When choosing which bank to set up a business account with, it's a good idea to compare at least two before making a decision. You should consider the various services, fees and facilities that are on offer to enable you to find the best bank for your type of business.
When comparing banks, you should think about:
- whether the bank has a dedicated small business team
- what services they offer and how much they cost
- how charges are levied - if there is a fee per transaction or a one-off charge
- whether there are any additional charges - some banks charge for sending out letters or if you exceed your agreed overdraft limit
- whether there is a local branch - especially if you need to make frequent cash transactions
- if there are special offers for new businesses or for transferring from another bank
- whether they offer telephone or internet banking - especially if there is no branch local to you
You could also open a business account with your current bank if you are happy with their service - they may be supportive if you have a good financial track record and have built up a relationship with them.
Once you have chosen a bank, it is important to try and develop a good working relationship to get the most of its services. See how to choose and manage a business bank account.
If your business operates in the charity or social enterprise sector - eg co-operatives, employee-owned businesses or social enterprises such as local healthcare or education initiatives - there are specialised social finance banks and other financial bodies that can provide finance.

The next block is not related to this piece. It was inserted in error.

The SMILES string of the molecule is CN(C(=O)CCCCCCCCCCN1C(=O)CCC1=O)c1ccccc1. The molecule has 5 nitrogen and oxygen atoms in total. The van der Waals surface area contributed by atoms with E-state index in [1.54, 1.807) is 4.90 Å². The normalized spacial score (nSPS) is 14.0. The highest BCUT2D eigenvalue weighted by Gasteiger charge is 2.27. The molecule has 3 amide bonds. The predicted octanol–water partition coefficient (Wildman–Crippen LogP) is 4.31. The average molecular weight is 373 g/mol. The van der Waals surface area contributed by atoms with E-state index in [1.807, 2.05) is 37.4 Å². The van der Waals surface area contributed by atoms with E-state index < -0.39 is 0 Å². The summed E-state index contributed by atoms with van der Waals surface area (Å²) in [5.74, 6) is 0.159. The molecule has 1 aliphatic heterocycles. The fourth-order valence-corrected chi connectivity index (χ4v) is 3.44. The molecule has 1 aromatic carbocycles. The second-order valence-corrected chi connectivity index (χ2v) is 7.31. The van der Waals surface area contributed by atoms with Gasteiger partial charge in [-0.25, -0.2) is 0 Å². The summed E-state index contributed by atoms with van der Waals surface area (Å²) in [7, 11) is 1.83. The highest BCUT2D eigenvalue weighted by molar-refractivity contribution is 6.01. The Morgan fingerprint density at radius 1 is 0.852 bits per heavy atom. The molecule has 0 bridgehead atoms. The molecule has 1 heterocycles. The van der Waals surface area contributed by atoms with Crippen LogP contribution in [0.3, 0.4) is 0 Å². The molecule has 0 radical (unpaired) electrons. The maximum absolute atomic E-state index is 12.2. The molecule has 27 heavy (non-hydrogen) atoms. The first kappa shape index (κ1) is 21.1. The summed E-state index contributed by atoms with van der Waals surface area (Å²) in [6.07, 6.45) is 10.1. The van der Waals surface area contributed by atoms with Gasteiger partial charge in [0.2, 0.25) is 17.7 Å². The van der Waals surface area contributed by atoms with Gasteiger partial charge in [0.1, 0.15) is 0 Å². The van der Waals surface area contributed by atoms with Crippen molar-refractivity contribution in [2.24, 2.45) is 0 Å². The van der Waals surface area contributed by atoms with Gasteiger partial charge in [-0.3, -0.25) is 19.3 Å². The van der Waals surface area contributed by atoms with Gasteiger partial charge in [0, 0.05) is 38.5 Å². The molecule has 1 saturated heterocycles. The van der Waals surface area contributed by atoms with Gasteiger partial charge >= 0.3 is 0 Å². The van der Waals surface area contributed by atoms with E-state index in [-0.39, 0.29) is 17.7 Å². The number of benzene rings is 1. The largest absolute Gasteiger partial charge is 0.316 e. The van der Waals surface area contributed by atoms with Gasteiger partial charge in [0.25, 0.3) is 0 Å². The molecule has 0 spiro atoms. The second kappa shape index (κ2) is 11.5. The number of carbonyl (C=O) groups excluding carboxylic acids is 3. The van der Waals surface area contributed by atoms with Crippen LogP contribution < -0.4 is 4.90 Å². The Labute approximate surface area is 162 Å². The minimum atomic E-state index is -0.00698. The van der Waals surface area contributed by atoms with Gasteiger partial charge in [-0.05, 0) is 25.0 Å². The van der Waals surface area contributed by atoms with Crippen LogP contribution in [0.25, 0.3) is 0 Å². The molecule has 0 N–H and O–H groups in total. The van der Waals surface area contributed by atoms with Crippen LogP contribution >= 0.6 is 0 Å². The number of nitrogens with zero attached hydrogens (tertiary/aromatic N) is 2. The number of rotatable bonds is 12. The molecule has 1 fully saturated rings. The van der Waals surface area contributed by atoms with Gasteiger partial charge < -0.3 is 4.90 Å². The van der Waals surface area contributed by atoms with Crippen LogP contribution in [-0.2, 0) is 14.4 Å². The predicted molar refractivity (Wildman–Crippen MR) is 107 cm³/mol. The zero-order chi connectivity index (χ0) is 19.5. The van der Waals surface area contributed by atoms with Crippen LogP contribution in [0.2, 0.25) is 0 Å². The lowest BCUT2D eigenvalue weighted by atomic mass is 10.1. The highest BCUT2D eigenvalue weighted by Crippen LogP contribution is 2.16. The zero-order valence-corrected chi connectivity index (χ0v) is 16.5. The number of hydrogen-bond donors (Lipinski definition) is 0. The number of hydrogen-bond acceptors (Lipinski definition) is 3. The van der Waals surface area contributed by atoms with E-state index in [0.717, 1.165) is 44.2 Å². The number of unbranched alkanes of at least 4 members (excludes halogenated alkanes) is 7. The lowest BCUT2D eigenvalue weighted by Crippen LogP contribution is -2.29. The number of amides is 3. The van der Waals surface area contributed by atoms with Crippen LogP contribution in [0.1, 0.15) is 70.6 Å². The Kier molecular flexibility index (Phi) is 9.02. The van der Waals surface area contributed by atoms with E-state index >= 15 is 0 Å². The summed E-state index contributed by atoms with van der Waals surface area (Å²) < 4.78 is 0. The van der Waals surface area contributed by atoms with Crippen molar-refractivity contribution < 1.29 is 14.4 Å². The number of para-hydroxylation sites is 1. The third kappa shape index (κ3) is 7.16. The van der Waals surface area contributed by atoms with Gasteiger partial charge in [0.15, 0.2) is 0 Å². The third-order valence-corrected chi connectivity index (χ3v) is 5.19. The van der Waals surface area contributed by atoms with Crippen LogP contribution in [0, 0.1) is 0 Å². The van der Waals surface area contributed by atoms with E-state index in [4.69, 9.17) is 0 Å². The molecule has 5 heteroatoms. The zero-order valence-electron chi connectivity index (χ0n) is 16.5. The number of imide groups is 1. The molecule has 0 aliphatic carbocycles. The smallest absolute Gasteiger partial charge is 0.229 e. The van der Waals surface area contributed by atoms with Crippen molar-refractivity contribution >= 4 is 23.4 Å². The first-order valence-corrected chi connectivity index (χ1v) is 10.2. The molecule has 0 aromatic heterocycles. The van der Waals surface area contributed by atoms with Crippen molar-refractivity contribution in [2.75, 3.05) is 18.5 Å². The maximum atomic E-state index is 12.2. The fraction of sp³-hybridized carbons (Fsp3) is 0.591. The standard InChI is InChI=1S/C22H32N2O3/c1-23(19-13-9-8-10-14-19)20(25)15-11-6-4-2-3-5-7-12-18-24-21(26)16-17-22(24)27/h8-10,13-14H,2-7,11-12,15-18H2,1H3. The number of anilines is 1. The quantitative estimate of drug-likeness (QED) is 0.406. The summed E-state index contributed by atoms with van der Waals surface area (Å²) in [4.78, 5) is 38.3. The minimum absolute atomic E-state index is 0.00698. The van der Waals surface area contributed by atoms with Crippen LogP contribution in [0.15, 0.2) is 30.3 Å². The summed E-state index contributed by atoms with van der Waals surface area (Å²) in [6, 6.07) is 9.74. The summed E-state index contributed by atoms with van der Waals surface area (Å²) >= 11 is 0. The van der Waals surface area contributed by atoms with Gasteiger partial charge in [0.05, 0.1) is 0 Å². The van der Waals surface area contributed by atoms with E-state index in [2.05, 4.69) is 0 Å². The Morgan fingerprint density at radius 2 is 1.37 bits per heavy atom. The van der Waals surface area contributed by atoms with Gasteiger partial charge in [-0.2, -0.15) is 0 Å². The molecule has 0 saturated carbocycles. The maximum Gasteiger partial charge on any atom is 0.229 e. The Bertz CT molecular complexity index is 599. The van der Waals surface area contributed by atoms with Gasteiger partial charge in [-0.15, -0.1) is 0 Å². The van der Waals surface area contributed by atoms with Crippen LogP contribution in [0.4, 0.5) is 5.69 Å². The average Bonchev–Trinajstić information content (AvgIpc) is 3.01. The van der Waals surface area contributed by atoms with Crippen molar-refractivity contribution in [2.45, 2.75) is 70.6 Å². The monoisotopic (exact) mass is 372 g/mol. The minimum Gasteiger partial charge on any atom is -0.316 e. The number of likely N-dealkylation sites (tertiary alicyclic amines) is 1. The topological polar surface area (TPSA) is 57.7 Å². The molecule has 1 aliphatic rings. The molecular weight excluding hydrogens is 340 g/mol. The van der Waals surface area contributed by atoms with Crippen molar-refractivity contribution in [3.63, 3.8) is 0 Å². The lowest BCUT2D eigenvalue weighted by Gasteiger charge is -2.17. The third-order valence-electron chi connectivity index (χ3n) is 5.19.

Specialist loans that comply with Islamic Sharia law are available for business owners regardless of religion. In Sharia law, the giving or receiving of interest is prohibited and money must be invested ethically. The Islamic Bank of Britain and many high street banks provide Sharia-compliant lending - find out more about Islamic finance with Al Rayan Bank.
Private banks offer bespoke financial services and avoid packaged deals normally associated with high street banks. They generally have a diverse range of products and lending services that meet the individual demands of private individual and business clients - eg lending and deposits, investment and wealth management and savings.
All payment service providers - including banks, building societies and payment institutions - must be registered or authorised by the Financial Services Authority (FSA) under the Payment Services Regulations 2009 (PSR). They are also required to comply with the Banking Conduct of Business Sourcebook (BCOBS) for financial transactions where both the payer and payee are based in the European Economic Area.